Growing up, my grandfather grew rows of okra in his prolific garden, handing my mother and I sackfuls at harvest time. I loved the stuff and looked forward to it year after year, a bright spot in the oppressive late summer months. I found out after he passed away that he didn’t even like okra—he grew it just for me.
I’m from Tennessee, where fried okra reigns supreme. While I inhaled the fried bites as a kid—I still enjoy fried okra like my grandmother made it, tossed in cornmeal and quickly fried—my love has evolved. Okra is not just for frying; in fact, it might be even better grilled.
Why Grilled Okra Reigns Supreme
The high heat of the grill gives okra a lightly charred exterior and a tender (not slimy) interior. Chris Smith proclaims in his very fun book, “The Whole Okra,” that grilled okra is “the number one okra converter,” and I agree. The vegetable’s mild flavor is crowd pleasing and perfect for grilling, taking on the smokiness of the grill.
A charcoal or gas grill both work well for grilling okra—just be sure to use high heat. A very hot grill pan will work in a pinch. Serve them warm off the grill, on or off the skewer, or at room temperature. A garlicky, lightly spicy tahini dipping sauce is a fun touch and helps transition the veggie from a side dish and to an appetizer, but it’s certainly not required.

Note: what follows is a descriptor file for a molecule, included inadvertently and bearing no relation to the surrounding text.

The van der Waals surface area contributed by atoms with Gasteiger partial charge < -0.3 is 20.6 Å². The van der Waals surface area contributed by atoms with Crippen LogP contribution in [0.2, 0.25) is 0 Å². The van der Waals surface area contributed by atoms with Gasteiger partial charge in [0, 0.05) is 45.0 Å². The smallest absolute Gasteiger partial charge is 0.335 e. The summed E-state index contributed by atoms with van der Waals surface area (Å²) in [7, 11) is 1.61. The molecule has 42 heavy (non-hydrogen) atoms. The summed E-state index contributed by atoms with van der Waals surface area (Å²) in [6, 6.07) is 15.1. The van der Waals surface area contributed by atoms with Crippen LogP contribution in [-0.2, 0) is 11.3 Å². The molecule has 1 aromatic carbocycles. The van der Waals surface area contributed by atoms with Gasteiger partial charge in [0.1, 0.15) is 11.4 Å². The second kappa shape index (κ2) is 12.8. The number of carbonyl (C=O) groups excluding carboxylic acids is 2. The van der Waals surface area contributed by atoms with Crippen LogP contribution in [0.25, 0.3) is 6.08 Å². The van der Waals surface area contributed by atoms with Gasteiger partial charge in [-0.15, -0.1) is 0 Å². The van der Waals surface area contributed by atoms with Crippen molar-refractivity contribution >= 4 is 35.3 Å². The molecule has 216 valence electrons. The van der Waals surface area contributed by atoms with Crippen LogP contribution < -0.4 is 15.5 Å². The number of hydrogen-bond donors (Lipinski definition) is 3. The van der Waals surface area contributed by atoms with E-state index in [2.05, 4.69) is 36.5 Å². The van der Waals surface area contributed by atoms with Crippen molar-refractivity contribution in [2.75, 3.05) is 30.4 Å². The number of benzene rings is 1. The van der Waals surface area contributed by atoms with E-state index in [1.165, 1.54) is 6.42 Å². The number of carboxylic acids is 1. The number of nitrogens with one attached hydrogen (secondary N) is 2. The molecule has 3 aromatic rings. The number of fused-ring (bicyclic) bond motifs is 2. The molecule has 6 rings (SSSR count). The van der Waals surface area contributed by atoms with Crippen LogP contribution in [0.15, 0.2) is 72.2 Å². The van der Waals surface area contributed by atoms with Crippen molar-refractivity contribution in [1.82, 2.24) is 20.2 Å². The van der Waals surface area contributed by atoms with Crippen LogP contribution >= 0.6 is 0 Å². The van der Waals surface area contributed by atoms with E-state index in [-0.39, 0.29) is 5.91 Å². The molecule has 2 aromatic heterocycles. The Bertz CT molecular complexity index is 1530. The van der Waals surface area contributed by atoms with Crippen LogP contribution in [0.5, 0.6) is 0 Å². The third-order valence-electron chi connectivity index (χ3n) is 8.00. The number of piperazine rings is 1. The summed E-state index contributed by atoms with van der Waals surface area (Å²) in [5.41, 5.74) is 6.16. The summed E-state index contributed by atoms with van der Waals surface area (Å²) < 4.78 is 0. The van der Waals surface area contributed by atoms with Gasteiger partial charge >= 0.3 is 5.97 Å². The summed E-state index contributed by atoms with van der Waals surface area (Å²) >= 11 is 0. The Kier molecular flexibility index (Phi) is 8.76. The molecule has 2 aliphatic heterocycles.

Avoiding Okra’s Slime Factor
Okra can sometimes get a bad rap for its sliminess, which can naturally thicken stews, gumbos, and soups. I don’t mind it, but it often puts eaters off. Luckily, it’s easy to avoid.
If you’re not a fan of slime, don’t cook okra in moist environments, such as boiling or stewing. By cooking the vegetable at high, dry temperatures, such frying, roasting, and grilling, you rid the pods of their sliminess, leaving the interiors tender with little to no goo in sight.
Tips for Choosing and Grilling Okra
Look for the freshest possible pods for the best possible result. They should be bright in color, dry, firm, and free of discoloration. Use them as soon as possible, storing them in an open plastic bag in the crisper in the meantime.
Okra is one of the simplest vegetables to grill since it need little more than a light coating of oil and high heat. I like to thread the pods onto skewers to make them easier to flip and to decrease the chances they’ll fall through the grates, but if you’re careful and willing to flip each and every pod, they aren’t required.
- Grill pan: Take this grilling recipe indoors by using a cast-iron grill pan. Preheat it to high, lightly oil, and proceed with the recipe. The okra may take a little longer to cook.
- Spiced: After grilling, remove the pods from the skewers and toss with a teaspoon or two of spices, such as Creole or Cajun spice mix.
- Mix and match: Try threading okra onto skewers with vegetables that have a similar cook time. I like alternating pods with long, thick strips of peppers. Just make sure they’re the same length and width so that everything makes contact with the grill equally.
Other Dipping Sauces to Serve with Grilled Okra
The 30-minute soaking time is only if you use bamboo skewers. You don't have to soak metal skewers.